According to the CIA World Factbook, Panama has an unemployment rate of 7%. A food surplus was registered in August 2008. On the Human Development Index Panama was ranked at number 60 (2008). In recent years Panama's economy has experienced an economic boom, with growth in real gross domestic product (GDP) averaging over 10.4% from 2006-2008. The Panamanian economy has been among the fastest growing and best managed in Latin America. Latin Business Chronicle has predicted that Panama will be the fastest growing economy in Latin America in the five-year period 2010-14, matching Brazil's 10% rate.
Like most countries in the region, Panama is feeling the impact of the global financial crisis, which threatens to undermine the social gains made in the past few years.
The expansion project of the Panama Canal, combined with the conclusion of a free trade agreement with the United States, is expected to boost and extend economic expansion for some time. This presents a historic opportunity to make further progress in reducing persistent poverty and income inequality.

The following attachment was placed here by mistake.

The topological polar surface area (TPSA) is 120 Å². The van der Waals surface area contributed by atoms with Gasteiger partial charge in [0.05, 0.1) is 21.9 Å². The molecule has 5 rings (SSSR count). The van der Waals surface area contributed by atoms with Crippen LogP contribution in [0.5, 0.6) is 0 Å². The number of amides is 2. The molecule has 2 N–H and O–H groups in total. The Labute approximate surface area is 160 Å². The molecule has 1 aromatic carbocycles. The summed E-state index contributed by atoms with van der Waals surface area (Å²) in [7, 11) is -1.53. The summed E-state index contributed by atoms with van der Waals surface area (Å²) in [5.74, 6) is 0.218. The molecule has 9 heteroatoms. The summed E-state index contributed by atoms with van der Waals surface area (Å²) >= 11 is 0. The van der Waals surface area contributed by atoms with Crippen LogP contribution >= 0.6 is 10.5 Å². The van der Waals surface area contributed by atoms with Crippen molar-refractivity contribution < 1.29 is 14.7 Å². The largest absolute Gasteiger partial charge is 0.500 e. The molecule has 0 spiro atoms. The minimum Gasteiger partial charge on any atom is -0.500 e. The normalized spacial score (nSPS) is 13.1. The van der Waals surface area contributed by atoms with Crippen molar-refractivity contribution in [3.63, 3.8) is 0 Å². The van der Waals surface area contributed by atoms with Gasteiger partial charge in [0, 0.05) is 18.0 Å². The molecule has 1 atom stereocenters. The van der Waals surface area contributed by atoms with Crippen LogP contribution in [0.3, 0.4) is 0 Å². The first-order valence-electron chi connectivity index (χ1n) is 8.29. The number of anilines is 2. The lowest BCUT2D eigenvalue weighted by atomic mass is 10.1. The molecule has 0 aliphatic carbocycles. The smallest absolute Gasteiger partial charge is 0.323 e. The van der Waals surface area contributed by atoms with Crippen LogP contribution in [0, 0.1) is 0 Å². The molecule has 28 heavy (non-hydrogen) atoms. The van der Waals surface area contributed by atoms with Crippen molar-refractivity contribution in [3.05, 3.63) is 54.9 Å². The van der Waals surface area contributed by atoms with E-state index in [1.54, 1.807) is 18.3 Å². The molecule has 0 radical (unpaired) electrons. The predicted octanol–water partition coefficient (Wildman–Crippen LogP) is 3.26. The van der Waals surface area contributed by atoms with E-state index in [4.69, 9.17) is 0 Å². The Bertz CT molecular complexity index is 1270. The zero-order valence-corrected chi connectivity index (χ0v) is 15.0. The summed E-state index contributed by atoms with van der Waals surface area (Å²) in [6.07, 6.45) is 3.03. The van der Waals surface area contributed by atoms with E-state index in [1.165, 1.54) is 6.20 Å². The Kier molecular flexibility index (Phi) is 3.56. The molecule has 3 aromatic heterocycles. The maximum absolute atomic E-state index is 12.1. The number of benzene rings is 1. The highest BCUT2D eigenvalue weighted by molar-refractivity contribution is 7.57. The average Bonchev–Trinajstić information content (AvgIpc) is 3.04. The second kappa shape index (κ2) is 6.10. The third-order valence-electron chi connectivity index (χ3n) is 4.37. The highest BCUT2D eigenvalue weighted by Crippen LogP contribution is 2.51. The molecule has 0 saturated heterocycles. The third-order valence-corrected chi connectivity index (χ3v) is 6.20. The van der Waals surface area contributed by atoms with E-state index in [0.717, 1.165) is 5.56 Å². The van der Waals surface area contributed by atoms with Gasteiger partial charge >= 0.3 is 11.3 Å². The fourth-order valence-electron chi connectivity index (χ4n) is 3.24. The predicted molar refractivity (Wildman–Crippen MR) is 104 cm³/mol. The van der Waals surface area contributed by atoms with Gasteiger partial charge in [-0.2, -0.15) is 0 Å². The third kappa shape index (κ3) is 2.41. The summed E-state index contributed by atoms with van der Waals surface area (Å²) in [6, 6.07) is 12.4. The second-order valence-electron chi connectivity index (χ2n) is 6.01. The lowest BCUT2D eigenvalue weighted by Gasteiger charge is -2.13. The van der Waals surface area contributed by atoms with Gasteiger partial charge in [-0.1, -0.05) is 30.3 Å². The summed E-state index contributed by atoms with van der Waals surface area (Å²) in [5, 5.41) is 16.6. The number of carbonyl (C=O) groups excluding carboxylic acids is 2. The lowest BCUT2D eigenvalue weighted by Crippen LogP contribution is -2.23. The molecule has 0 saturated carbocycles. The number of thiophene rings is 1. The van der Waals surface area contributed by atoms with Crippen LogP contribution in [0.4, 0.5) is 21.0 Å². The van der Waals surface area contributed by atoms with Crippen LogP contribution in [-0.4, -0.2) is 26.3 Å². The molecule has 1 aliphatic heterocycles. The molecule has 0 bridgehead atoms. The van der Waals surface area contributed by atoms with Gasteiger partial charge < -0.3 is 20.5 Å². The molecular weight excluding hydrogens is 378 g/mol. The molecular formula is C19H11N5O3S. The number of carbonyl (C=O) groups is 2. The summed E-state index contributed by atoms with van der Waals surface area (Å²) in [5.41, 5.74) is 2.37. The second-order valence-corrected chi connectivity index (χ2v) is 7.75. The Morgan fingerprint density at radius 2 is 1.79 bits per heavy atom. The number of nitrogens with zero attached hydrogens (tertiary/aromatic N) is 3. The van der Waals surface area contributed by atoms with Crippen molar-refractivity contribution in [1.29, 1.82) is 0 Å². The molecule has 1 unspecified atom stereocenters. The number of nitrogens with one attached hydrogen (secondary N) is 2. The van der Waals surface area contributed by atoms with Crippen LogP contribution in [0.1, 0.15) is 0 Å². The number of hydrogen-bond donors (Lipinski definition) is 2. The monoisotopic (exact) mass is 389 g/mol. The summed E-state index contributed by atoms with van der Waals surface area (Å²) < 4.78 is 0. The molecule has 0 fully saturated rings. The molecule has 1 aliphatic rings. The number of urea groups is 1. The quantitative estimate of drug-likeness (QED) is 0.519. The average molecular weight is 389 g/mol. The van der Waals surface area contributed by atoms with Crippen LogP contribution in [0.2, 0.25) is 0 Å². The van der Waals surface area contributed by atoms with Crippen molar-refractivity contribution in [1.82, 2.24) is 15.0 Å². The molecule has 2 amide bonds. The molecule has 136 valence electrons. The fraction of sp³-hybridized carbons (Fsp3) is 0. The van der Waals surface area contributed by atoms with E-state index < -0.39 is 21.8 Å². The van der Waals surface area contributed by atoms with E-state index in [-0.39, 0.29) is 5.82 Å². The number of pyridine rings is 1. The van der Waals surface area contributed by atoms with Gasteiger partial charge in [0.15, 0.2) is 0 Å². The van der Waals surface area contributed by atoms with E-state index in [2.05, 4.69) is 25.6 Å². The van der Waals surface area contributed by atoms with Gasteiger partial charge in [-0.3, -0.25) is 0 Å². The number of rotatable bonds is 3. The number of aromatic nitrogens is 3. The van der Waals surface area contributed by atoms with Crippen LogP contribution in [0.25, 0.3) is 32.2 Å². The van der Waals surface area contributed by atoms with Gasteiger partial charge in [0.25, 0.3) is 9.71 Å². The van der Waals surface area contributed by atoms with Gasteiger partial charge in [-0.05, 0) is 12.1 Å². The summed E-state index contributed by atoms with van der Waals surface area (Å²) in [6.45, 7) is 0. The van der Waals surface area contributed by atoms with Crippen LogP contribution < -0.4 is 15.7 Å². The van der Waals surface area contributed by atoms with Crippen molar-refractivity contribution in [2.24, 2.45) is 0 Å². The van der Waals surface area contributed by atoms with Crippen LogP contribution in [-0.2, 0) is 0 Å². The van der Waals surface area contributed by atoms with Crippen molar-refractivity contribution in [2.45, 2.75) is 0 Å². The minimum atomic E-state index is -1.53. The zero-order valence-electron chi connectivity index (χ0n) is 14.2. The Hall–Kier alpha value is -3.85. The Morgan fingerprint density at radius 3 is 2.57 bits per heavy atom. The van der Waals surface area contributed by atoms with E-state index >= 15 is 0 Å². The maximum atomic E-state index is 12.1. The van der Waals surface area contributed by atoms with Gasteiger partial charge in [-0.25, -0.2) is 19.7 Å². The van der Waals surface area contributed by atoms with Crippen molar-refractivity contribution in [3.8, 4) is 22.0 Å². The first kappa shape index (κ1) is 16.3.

Despite Panama's status as an upper-middle income nation - as measured by per capita GDP - it remains a country of stark contrasts. Perpetuated by dramatic educational disparities, over one-third of Panama's population lived in poverty in 2008 and 14.4% in extreme poverty.
Panama's economy, because of its key geographic location, is mainly based on a well developed service sector heavily weighted towards banking, commerce, tourism, trading. The handover of the Canal and military installations by the United States has given rise to large construction projects. A referendum regarding the building of a third set of locks for the Panama Canal was approved overwhelmingly (with low voter turnout, however) on 22 October 2006.
The official estimated cost of the building of the third set of locks is US$5.25 billion. The canal is of major economic importance since it pumps millions of dollars from toll revenue to the national economy and provides massive employment. The United States had a monopoly over the Panama Canal for 85 years but the Torrijos-Carter Treaties signed in 1977 began the process of returning the canal to the Panamanian government by 1999.